By: Lucy Dabbs, Georges P. Vanier Secondary School, participant of the 2017 Beijing International Education Exchange (BIEE) Summer Camp.
At your feet lies a black headset, a thick visor to go across your eyes, and two nunchuck like controllers on each side. You pick up the headset and fit it onto your head like a crown, your eyes fitting into the visor like a pair of snorkelling goggles. Two cylindrical eye holes fill your vision, windows into another reality. A vast plane land, like the sandy terrain of Mars surrounds you. Your hands grope around, using touch and senses to pick up the controllers in the real life you can no longer see. Looking down to where your hands should be and in place there are two white controllers. You have no legs.
This is the virtual reality, a place where anything is possible except looking in a mirror. I'm in a class at the Beijing Royal school, where we are learning to build objects in the virtual reality that can be 3D printed in real life.
I am presenting the model I built to the class, completely improvising a speech on how this represents where I come from, which are the instructions our teacher gave us at the beginning of class.
I built my home, a small wooden cottage along the coast of Denman Island, with our notorious cable ferry floating in the ocean. I attempt to describe to the class what it is like to live on Denman, with a population of only 1000. I tell them about the Elementary school of 30 students, where I learned my ABCs and skinned my knees. I ended up leaving my grade 3-7 class in the fifth grade to homeschool, to go to a robotics and technology program at one of the elementary schools in town on Vancouver Island. I explain to them how all the secondary students, myself included, have to wake up early to take the ferry to our high school in Courtenay every day.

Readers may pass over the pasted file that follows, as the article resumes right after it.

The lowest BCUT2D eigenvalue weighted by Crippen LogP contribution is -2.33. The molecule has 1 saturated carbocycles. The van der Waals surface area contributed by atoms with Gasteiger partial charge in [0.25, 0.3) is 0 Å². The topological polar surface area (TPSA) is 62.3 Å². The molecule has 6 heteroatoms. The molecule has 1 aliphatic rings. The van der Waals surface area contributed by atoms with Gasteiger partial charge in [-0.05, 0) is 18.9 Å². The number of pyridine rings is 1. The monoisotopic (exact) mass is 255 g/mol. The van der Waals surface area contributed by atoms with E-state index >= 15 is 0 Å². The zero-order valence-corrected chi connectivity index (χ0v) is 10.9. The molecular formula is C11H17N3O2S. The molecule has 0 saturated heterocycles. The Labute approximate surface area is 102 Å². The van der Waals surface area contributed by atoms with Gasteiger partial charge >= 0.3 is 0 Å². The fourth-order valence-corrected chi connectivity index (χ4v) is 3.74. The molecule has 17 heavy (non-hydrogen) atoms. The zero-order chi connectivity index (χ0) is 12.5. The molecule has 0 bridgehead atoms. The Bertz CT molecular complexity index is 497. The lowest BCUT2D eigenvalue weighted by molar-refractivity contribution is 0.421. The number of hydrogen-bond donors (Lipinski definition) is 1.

After my brief moment in the spotlight I watch the others present their creations. India shows us their flag and explains the importance of the traditional red dot on the forehead. Indiana chose corn, a tractor, and the classic cheeseburger to represent their state.
After class is over I chat with the guys from Indiana, discussing Canadian and American stereotypes. It is my first experience taking a class at the camp, and it got me excited for the rest of the classes I have today. I part ways with them to head to my next class, Panada Clay sculpture making.